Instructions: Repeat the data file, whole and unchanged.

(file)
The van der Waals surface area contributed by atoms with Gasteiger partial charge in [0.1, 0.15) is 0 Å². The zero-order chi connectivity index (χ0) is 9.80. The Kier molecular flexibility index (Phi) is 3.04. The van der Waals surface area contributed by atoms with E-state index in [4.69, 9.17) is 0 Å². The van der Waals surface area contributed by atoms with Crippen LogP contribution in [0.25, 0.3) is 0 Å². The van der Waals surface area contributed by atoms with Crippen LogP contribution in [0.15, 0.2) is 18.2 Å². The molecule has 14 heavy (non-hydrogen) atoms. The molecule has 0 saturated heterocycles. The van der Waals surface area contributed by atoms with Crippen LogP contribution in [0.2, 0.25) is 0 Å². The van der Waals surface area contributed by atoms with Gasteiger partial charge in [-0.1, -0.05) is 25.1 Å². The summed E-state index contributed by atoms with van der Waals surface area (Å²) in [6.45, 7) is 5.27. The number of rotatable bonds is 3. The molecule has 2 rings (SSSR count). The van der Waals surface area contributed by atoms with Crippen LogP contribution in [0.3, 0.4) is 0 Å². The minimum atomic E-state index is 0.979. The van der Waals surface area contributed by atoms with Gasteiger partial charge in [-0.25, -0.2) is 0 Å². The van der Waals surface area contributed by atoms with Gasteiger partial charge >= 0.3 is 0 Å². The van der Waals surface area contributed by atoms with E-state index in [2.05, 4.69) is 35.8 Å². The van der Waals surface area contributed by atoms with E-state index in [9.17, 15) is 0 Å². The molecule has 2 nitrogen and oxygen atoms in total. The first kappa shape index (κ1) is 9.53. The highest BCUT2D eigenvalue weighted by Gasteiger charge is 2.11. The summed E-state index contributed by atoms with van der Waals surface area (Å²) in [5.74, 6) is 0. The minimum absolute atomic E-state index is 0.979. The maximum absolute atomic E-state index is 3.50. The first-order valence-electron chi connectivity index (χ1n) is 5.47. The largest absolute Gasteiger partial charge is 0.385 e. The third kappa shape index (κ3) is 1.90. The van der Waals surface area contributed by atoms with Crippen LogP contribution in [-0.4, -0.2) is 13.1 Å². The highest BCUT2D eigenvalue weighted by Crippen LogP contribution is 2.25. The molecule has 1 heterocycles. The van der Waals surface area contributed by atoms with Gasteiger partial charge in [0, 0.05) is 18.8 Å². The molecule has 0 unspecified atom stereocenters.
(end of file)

The van der Waals surface area contributed by atoms with Gasteiger partial charge in [0.1, 0.15) is 0 Å². The zero-order chi connectivity index (χ0) is 9.80. The Kier molecular flexibility index (Phi) is 3.04. The van der Waals surface area contributed by atoms with E-state index in [4.69, 9.17) is 0 Å². The van der Waals surface area contributed by atoms with Crippen LogP contribution in [0.25, 0.3) is 0 Å². The van der Waals surface area contributed by atoms with Crippen LogP contribution in [0.15, 0.2) is 18.2 Å². The molecule has 14 heavy (non-hydrogen) atoms. The molecule has 0 saturated heterocycles. The van der Waals surface area contributed by atoms with Crippen LogP contribution in [0.2, 0.25) is 0 Å². The van der Waals surface area contributed by atoms with Gasteiger partial charge in [-0.1, -0.05) is 25.1 Å². The summed E-state index contributed by atoms with van der Waals surface area (Å²) in [6.45, 7) is 5.27. The number of rotatable bonds is 3. The molecule has 2 rings (SSSR count). The van der Waals surface area contributed by atoms with Crippen LogP contribution in [0.3, 0.4) is 0 Å². The minimum atomic E-state index is 0.979. The van der Waals surface area contributed by atoms with Gasteiger partial charge in [-0.25, -0.2) is 0 Å². The van der Waals surface area contributed by atoms with Gasteiger partial charge >= 0.3 is 0 Å². The van der Waals surface area contributed by atoms with E-state index in [2.05, 4.69) is 35.8 Å². The van der Waals surface area contributed by atoms with E-state index in [9.17, 15) is 0 Å². The molecule has 2 nitrogen and oxygen atoms in total. The first kappa shape index (κ1) is 9.53. The highest BCUT2D eigenvalue weighted by Gasteiger charge is 2.11. The summed E-state index contributed by atoms with van der Waals surface area (Å²) in [5.74, 6) is 0. The minimum absolute atomic E-state index is 0.979. The maximum absolute atomic E-state index is 3.50. The first-order valence-electron chi connectivity index (χ1n) is 5.47. The largest absolute Gasteiger partial charge is 0.385 e. The third kappa shape index (κ3) is 1.90. The van der Waals surface area contributed by atoms with Crippen LogP contribution in [-0.4, -0.2) is 13.1 Å². The highest BCUT2D eigenvalue weighted by Crippen LogP contribution is 2.25. The molecule has 1 heterocycles. The van der Waals surface area contributed by atoms with Gasteiger partial charge in [0, 0.05) is 18.8 Å². The molecule has 0 unspecified atom stereocenters.